Great Listeners are Compassionate & Effective
Becoming a great listener can be broken down into two major aspects which come together seamlessly to allow the listener to be both compassionate and effective. The first major aspect of listening is adopting and expressing an attitude of compassion. The second major aspect of listening is developing specific listening skills and techniques to listen effectively. This post is going to focus on the compassionate listeners attitude. Most of the time we are so consumed in our own world, that we do not take the time to intentionally step into the world of another and to see the word through their eyes. In order to be great listeners, we have to possess a willingness to humbly (& momentarily) put aside our own perspective and opinion and be willing to truly witness the person in front of us. The attitude of humility and genuine interest equips us to post-pone our own agenda and to tune in to what the speaker is saying. Your goal is simply to understand.
The Golden Rule of Effective & Compassionate Listening: Don’t Problem Solve
“Deep listening is the kind of listening that can help relieve the suffering of another person. You can call it compassionate listening. You listen with only one purpose: to help him or her to empty his heart.” Tich Nhat Hanh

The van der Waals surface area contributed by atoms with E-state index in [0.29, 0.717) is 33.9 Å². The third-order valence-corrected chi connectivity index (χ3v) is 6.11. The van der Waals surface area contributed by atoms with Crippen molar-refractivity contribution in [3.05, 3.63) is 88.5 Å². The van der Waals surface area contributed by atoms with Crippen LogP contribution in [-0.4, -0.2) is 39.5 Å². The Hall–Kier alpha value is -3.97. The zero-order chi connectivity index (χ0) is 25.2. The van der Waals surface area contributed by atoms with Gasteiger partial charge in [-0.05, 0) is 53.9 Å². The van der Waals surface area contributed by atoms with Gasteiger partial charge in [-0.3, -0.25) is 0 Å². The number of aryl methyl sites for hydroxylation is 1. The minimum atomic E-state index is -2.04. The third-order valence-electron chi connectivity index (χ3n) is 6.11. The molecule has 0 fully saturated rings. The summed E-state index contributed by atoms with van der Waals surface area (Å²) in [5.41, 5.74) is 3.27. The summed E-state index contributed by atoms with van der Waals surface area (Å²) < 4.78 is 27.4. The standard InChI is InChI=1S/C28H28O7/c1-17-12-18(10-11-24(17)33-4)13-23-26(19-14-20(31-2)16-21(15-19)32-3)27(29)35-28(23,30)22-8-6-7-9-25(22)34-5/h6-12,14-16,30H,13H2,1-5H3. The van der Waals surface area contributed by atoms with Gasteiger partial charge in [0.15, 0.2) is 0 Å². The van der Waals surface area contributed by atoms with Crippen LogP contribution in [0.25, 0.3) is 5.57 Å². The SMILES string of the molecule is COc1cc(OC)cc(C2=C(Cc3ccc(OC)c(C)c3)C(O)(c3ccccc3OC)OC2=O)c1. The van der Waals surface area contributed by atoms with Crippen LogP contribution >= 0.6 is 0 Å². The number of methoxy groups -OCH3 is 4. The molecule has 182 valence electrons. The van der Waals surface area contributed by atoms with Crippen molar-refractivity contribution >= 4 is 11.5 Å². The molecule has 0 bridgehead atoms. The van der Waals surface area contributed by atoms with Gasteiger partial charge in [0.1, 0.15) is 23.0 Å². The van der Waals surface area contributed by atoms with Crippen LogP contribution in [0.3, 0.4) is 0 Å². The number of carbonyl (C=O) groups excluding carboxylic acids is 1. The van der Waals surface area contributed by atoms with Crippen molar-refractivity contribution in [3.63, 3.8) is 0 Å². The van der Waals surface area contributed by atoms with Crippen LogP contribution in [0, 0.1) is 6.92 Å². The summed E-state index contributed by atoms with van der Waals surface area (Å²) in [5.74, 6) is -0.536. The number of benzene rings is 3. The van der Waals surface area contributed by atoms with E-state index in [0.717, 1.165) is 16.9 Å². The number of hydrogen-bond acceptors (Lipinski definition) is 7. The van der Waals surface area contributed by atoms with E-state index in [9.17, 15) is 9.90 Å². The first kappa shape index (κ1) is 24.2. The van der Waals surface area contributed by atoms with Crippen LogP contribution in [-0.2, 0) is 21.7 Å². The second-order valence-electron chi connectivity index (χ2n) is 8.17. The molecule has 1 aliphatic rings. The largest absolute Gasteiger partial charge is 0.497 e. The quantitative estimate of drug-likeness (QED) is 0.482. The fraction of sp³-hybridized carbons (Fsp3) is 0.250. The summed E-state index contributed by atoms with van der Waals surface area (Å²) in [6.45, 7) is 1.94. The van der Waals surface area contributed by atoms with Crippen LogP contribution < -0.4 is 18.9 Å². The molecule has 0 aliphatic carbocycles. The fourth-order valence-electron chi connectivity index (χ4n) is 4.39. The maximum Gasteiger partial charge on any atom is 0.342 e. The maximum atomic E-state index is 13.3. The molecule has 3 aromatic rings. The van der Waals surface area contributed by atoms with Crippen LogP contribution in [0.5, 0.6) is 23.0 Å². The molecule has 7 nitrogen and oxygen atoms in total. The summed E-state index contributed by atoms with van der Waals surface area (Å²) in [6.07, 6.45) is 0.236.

Listening is more than just hearing; it is a willing and active participation in the life of another person. The attitude of compassionate listening is embodied in this one rule: don’t try to problem solve. One of the most common pitfalls that hinders the compassionate listening beautifully described by Tech Nhat Hanh (a global spiritual leader, peace activist, and poet) in the quote above, is the urge to jump into problem solving. When someone tells us about a difficult situation they are encountering, it can easily bring out our insecurities and trigger the experience of anxiety. It is intimidating to think that we might not be able to help our loved ones in a satisfactory way, in the way we think they need to be helped. Not only is it intimidating, but it can also be embarrassing. Whether it is a major life dilemma, or a small frustration, we might think to ourselves, “Oh no, this person needs help, what can I possibly say to help this person?!” We can feel overwhelmed by a sense of insufficiency and experience a sense that we must do something.